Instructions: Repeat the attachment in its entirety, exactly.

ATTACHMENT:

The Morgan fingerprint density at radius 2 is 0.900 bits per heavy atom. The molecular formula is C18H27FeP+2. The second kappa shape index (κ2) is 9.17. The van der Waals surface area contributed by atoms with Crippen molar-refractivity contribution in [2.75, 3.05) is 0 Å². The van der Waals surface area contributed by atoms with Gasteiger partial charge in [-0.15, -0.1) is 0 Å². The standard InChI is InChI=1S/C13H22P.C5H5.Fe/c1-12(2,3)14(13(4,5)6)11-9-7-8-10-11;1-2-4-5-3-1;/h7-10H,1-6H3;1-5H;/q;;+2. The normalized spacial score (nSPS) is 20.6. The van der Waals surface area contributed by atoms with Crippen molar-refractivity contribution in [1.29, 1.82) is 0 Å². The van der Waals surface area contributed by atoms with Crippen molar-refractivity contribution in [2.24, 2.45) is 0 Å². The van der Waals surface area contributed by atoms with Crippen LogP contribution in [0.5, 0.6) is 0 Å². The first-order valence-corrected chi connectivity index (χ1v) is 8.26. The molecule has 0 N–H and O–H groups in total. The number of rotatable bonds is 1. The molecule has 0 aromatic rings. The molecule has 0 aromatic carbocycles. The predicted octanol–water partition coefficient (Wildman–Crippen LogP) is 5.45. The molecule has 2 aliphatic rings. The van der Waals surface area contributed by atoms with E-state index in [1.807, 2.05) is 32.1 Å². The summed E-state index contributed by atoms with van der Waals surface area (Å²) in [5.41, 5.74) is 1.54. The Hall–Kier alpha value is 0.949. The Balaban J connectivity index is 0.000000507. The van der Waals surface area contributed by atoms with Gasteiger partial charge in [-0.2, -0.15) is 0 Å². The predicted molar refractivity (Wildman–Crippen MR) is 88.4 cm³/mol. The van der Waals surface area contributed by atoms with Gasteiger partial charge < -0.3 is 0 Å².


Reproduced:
The Morgan fingerprint density at radius 2 is 0.900 bits per heavy atom. The molecular formula is C18H27FeP+2. The second kappa shape index (κ2) is 9.17. The van der Waals surface area contributed by atoms with Crippen molar-refractivity contribution in [2.75, 3.05) is 0 Å². The van der Waals surface area contributed by atoms with Gasteiger partial charge in [-0.15, -0.1) is 0 Å². The standard InChI is InChI=1S/C13H22P.C5H5.Fe/c1-12(2,3)14(13(4,5)6)11-9-7-8-10-11;1-2-4-5-3-1;/h7-10H,1-6H3;1-5H;/q;;+2. The normalized spacial score (nSPS) is 20.6. The van der Waals surface area contributed by atoms with Crippen molar-refractivity contribution in [1.29, 1.82) is 0 Å². The van der Waals surface area contributed by atoms with Crippen molar-refractivity contribution in [2.24, 2.45) is 0 Å². The van der Waals surface area contributed by atoms with Crippen LogP contribution in [0.5, 0.6) is 0 Å². The first-order valence-corrected chi connectivity index (χ1v) is 8.26. The molecule has 0 N–H and O–H groups in total. The number of rotatable bonds is 1. The molecule has 0 aromatic rings. The molecule has 0 aromatic carbocycles. The predicted octanol–water partition coefficient (Wildman–Crippen LogP) is 5.45. The molecule has 2 aliphatic rings. The van der Waals surface area contributed by atoms with E-state index in [1.807, 2.05) is 32.1 Å². The summed E-state index contributed by atoms with van der Waals surface area (Å²) in [5.41, 5.74) is 1.54. The Hall–Kier alpha value is 0.949. The Balaban J connectivity index is 0.000000507. The van der Waals surface area contributed by atoms with Gasteiger partial charge in [-0.2, -0.15) is 0 Å². The predicted molar refractivity (Wildman–Crippen MR) is 88.4 cm³/mol. The van der Waals surface area contributed by atoms with Gasteiger partial charge < -0.3 is 0 Å².